Tag Archives: terrain

Somewhere in France…

The hedges are in horrid shape. Obviously the gardener has been off with the Maquis...

The Sherman has totally got the drop on this poor Stug. The hedges are in horrid shape around the chateau. Obviously the gardener has been off with the Maquis…

This brief interlude is serving as a palette cleanser for my Napoleonics project. I picked up a copy of Spearhead a few weeks ago with a view to doing something (anything!) with some microarmor I painted up a long time ago for Normandy. I like the idea of gaming microarmor at the operational level (Spearhead can handle about a division per side, with each player commanding around a battalion). I haven’t totally committed to the rules so I haven’t based any troops or vehicles, yet, but I thought it would be fairly safe to develop some of Spearhead’s 3″x3″ abstracted built-up-areas using some buildings I painted last year.

German anti-tank column pushes through the village.

German column pushes through the village.

I’ve been using Vallejo fine pumice, mixed with paint, for all my basing needs, but it’s a little rough for this scale. I’m ok with the results I got on these two bases, but maybe there’s something more appropriate out there? Also, even the finest model railroad ballast is too chunky for 1/285 gravel, as I’ve used it at the circular drive in front of the chateau. I think play sand would be the thing to use for that sort of application.

Back side.

Back side.

A Tree Grows in Normandy

I didn’t spend much time on wargaming stuff this week, but was somehow very productive. That’s a good equation, in my book!

I think it's pretty nice that this AB squad conveniently breaks down into a fire element and a maneuver element.

I think it’s pretty nice that this AB squad conveniently breaks down into a fire element and a maneuver element. (ignore the bridge-it’s only accidentally in the photo)

I’ve completed my third and final US infantry squad for playing Chain of Command. Now I can field a platoon of US infantry, and a platoon of Panzergrenadiers, with a few choice support elements on each side. I do have some vehicles to paint up, plus a ton of terrain yet to be done (accursed bocage!).

Trees, meet Bocage, Bocage, meet Trees.

Trees, meet Bocage, Bocage, meet Trees.

I have made some progress on the terrain front-I’ve taken Thomas’s suggestion and made trees out of found twigs and the air filter material I used to make my bocage. They’ve turned out nicely, I think. Which just goes to show, you should always take Thomas’s advice; I mean, just look at his blog!

These particular twigs are from the shrubs in front of the house. Conveniently, we were trimming off the dead stuff from the shrubs because it’s spring and time to work in the yard, and I very quickly had a ready supply of 20mm scale tree trunks and branches. And they were already dry!

Here’s the process:

  1. Gather twigs with multiple ‘branches,’ hopefully going in multiple directions so that the end product has lots of volume.
  2. Cut squares of air filter material for each tree, then shape, tease, tug, shear, and otherwise deform into a ragged mass.
  3. Test fit your ragged clumps of air filter material to the branches, adjust until you have a vaguely tree-looking mass.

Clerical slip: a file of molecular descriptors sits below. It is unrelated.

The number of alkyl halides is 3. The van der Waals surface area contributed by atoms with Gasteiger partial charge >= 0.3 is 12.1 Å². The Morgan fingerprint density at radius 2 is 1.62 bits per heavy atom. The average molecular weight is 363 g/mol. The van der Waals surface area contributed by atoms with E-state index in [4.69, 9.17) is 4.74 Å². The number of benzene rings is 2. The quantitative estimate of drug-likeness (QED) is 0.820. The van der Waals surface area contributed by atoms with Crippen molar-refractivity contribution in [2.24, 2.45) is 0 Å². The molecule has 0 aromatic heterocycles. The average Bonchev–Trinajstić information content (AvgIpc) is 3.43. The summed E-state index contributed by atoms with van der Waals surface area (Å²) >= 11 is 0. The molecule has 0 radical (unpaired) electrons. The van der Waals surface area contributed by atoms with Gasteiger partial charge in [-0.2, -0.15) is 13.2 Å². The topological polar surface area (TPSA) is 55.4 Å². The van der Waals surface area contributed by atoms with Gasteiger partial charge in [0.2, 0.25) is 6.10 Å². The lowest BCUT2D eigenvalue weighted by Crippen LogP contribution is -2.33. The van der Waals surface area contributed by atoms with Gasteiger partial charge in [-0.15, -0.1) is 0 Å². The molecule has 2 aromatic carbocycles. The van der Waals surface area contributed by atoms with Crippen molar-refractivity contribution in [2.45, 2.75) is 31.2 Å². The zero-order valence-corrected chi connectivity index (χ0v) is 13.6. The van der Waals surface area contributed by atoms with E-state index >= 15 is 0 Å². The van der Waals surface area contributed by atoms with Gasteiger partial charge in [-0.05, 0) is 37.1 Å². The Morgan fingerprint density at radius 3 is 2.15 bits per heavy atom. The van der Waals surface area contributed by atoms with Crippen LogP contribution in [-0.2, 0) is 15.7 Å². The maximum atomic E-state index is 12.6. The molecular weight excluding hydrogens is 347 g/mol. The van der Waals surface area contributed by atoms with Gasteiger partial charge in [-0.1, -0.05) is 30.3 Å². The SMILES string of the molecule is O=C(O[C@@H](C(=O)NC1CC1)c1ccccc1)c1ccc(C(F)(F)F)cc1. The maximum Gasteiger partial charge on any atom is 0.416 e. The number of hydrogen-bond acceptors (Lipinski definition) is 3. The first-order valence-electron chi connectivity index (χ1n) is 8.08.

4. Take your clumps of air filter material out to the garage, or other place where you can spray paint without being disturbed by the wind (air filter material is VERY light).
  5. Spray the air filter clumps with a dark brown paint. This will take some doing, as the filter material is very porous. Just take your time and do multiple coats over a few days. You’ll need at least two coats, but three or four would be better.
  6. I mounted my trees on needles. This lets me use them freely with my foam play-mat backed gaming mats, and they also fit nicely into my bocage, which is constructed of polystyrene insulation. I used a 1/16″ drill bit to hollow out a place in the “tree trunks”, filled it with superglue, and shoved in a needle, pointy side sticking out. You can easily cut down the needles with a pair of wire snips, but shield your eyes when you do. Give the super glue time to fully cure before trying to stick the tree into anything.
  7. Now you can take your trees and stick them into a scrap piece of polystyrene insulation (or other stickable surface). Get a hot glue gun and glue your brown filter clumps to the branches. Let it dry (which will take about 2.5 seconds) and clean up the inevitable hot-glue spiderwebs.
  8. Go back out to the garage with your trees and mounted filter foilage. Lightly ‘dust’ the foilage with a light tan spray paint. This is just to give the filter mass a little volumetric definition (I just coined that term). It’s a subtle thing, but it does help.
  9. The next step is easy, but messy. Spray down your trees with watered-down white glue. I sugges holding the trees upside down by their trunks, and spraying them one at a time. You want to avoid wetting the trunks with the glue for reasons which should be obvious. Holding them upside down will let the glue pass through the filter material and give more surface for the flocking to adhere to.
  10. Speaking of flocking, hopefully you have some coarse flock in various colors, because now you’re going to sprinkle your soaking wet filter material with flock. I never use a single color of flock by itself. I always mix up at least two colors. I will vary the amount of each color I use to give individual trees their own character.  For instance, I might use 60% dark green, 40% burnt grass on one tree, and then reverse the proportions on the next. In any case, make them look like trees. Sprinkle, carefully place, dip, and smush the flock onto the filter material to suit your tastes.